Twenty-nine states, as well as the District of Columbia, passed laws that allow the use of legal marijuana—whether for medical purposes or recreationally—for adults 21 and up.  While a few states have allowed the use in very specific cases, there are still 21 states across the U.S. that do not offer a comprehensive marijuana program.

Check out a list of states that have yet to legalize marijuana below: 

1. Alabama: Although the Cotton State’s Gov. Robert Bentley authorized the very use of nonpsychoactive cannabidiol (CBD) to treat conditions specifically related to debilitating seizures when he signed House Bill 61 into law in May 2016, possessing marijuana of any kind is still highly illegal. Possessing any amount of marijuana for personal use is considered a misdemeanor offense, resulting into one year in jail and a $6,000 fine. People caught with pot in instances other than personal use are subject to felony charges, one to 10 years in prison and a $15,000 fine. Those who are caught selling, trafficking or cultivating the plant are at risk of felony charges and prison sentences between 2 years and life.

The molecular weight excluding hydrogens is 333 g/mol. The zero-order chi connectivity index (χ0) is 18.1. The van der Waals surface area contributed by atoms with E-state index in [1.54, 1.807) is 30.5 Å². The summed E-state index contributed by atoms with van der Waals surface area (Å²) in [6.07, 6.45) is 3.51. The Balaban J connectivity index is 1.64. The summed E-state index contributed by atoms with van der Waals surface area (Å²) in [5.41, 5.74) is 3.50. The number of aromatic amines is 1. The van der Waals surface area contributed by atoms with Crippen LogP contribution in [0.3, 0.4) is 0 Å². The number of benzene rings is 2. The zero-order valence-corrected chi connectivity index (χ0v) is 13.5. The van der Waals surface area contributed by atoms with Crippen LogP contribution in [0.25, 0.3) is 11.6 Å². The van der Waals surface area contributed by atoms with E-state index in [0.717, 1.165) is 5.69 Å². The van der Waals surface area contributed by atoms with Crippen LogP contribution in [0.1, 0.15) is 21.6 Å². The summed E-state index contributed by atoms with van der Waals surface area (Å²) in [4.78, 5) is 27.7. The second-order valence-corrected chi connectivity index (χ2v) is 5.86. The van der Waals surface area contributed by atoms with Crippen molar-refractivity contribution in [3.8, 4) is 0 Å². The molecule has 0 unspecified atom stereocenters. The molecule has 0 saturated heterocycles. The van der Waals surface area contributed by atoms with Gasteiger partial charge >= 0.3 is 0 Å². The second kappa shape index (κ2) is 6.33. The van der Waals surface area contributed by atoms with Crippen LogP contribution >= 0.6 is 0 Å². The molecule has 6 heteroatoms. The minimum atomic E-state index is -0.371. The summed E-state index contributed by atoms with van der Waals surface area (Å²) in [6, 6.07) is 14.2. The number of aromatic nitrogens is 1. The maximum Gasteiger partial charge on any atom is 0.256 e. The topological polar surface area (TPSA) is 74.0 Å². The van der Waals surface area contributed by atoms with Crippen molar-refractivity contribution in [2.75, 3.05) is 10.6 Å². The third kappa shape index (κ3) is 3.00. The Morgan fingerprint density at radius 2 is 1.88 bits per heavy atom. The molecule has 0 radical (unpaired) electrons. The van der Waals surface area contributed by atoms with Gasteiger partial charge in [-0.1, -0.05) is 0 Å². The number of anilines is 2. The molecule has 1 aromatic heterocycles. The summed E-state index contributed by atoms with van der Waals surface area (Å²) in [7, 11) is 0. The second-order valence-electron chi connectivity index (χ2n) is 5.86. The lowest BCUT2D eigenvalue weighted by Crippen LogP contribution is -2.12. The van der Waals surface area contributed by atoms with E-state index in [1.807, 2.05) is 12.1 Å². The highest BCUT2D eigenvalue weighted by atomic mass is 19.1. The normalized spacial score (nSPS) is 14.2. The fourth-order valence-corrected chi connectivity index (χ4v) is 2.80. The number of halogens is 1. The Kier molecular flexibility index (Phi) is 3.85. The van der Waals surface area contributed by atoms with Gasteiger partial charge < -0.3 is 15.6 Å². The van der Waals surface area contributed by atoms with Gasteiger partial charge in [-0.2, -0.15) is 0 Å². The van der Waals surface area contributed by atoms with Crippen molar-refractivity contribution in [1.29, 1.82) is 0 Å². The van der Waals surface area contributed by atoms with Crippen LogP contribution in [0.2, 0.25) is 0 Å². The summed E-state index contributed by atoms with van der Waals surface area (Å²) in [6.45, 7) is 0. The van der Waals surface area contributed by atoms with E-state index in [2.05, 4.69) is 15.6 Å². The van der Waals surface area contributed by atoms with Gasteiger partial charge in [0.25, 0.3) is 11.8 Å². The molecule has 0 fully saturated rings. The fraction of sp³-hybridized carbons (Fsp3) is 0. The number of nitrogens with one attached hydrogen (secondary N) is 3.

2. Georgia: The Peach State currently has a limited medical marijuana program that allows people with severe forms of epilepsy, Parkinson’s disease and cancer to be treated with very low dose cannabis, however, the in-state sale, cultivation or processing is totally illegal. Georgia could potentially expand their medical marijuana program soon if House Bill 65, House Bill 36 and Senate Bill 16 are approved by state congress this year. Until then, though, people caught with less than one ounce of marijuana or less are subject to a misdemeanor charge, one year behind bars and a $1,000. Any more than that, perpetrators could face felony charges, one to 40-year jail sentences and fines as high as $1 million.